Although these starchy root vegetables resemble potatoes and can be substituted for them in many recipes, sweet potatoes are actually part of the morning glory family. Cool weather heralds their peak season, and depending on your location, you may be able to find varieties that sport either pale yellow or orange flesh. Sweet potatoes are good sources of magnesium, iron, potassium and vitamins B6, C and D, and like potatoes, they can be fried, baked, sautéed, boiled and mashed.
Tips – Sweet potatoes will keep for up to a month when stored in a dark, dry, cool place. To remove the skin from a boiled sweet potato, submerge the hot, cooked veggie in cold water; slice into the skin and then lift it off as you would peel a banana.
Quick Recipe – To bake sweet potatoes, scrub them well and pierce the skin in several places with a fork. Place them on a foil-lined pan in a preheated 400°F (200°C) oven for 45 minutes or until tender. Serve topped with butter, salt and pepper.
These autumn berries can be found in UK markets in September and October, when they may be enjoyed as is or incorporated into jams, cakes, pies or ice cream. Notably high in antioxidants, blackberry fruit is also packed with vitamins and other nutrients while the seeds contain fibre. In traditional and herbal medicine, blackberry leaves and roots may be used to treat ailments such as throat and mouth infections, dysentery, gout and skin eruptions.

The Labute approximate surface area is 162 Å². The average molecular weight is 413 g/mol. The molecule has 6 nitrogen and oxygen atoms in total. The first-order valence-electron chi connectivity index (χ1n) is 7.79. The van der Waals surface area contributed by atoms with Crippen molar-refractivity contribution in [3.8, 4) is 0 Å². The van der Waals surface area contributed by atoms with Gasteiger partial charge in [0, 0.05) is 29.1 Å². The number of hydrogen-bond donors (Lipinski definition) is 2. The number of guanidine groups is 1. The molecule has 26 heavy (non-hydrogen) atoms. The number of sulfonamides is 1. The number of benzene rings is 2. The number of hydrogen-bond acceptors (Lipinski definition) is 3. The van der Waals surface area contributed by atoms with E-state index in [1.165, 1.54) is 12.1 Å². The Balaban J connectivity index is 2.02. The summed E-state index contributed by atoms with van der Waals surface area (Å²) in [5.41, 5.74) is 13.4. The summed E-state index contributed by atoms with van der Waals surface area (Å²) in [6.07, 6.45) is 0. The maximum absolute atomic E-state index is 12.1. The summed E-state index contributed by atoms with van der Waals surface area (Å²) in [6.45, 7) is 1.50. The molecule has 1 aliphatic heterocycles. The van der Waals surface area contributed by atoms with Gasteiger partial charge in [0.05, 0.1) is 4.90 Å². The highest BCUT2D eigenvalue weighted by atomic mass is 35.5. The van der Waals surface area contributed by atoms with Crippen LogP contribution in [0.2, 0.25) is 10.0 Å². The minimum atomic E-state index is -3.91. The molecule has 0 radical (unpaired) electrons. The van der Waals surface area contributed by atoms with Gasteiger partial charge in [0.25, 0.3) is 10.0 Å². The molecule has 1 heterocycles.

Tips – Whether picking your own berries or buying them, select only firm, ripe, darkly-hued fruit as blackberries will not ripen off the bush. They will not keep beyond a few days, even when refrigerated. To freeze fresh blackberries: wash the fruit, remove the hulls and spread out to dry. Place the berries in a plastic bag and press out as much air as possible before freezing.
Quick Recipe – Make your own fresh blackberry jam by simmering 2 cups crushed berries, 2 cups sugar and 2 teaspoons lemon juice for 20 minutes. Remove from the heat, skim off the foam and leave to cool. Store in a glass jar in the fridge.
September’s frugal cooking suggestions by Christine (Amina) Benlafquih are sure to make you berry happy.
So-called winter squashes are in season now, including popular varieties such as acorn, butternut, pumpkin and spaghetti squash. These colourful veggies are high in carotenes, folic acid and fibre as well as a number of essential vitamins and minerals, making them a superfood worthy of adding to our diets.
Tips – When buying winter squash, select ones that feel heavy for their size and have rinds that are not cracked, discoloured and that are otherwise unblemished. The squashes will keep without refrigeration when stored in a dry, cool place such as a basement.
Quick Recipe – Make butternut squash soup by placing 1 ½ lbs. of peeled and cubed butternut squash, 1 chopped onion and 1 or 2 cloves of crushed garlic in a pot. Add 3 cups chicken or vegetable broth, a tablespoon of butter or olive oil, and salt and pepper to taste. Simmer, covered, for 20 minutes or until the squash is tender. Puree, adjust seasoning, and serve with a garnish of chopped fresh parsley, sage or marjoram and cayenne pepper if desired.
Fed up with government guidelines of salt intake, doctors’ advice on calorie control and nutritionists’ warnings about additives, Rabia Barkatulla wanted to return to the simpler, more wholesome diet of the Prophet Muhammad (SAW). Equipped with ‘Shamaa’il Tirmidhi’ on the eating habits of the Prophet (SAW), she undertook a kitchen clearout and supermarket ban to get back in touch with real food.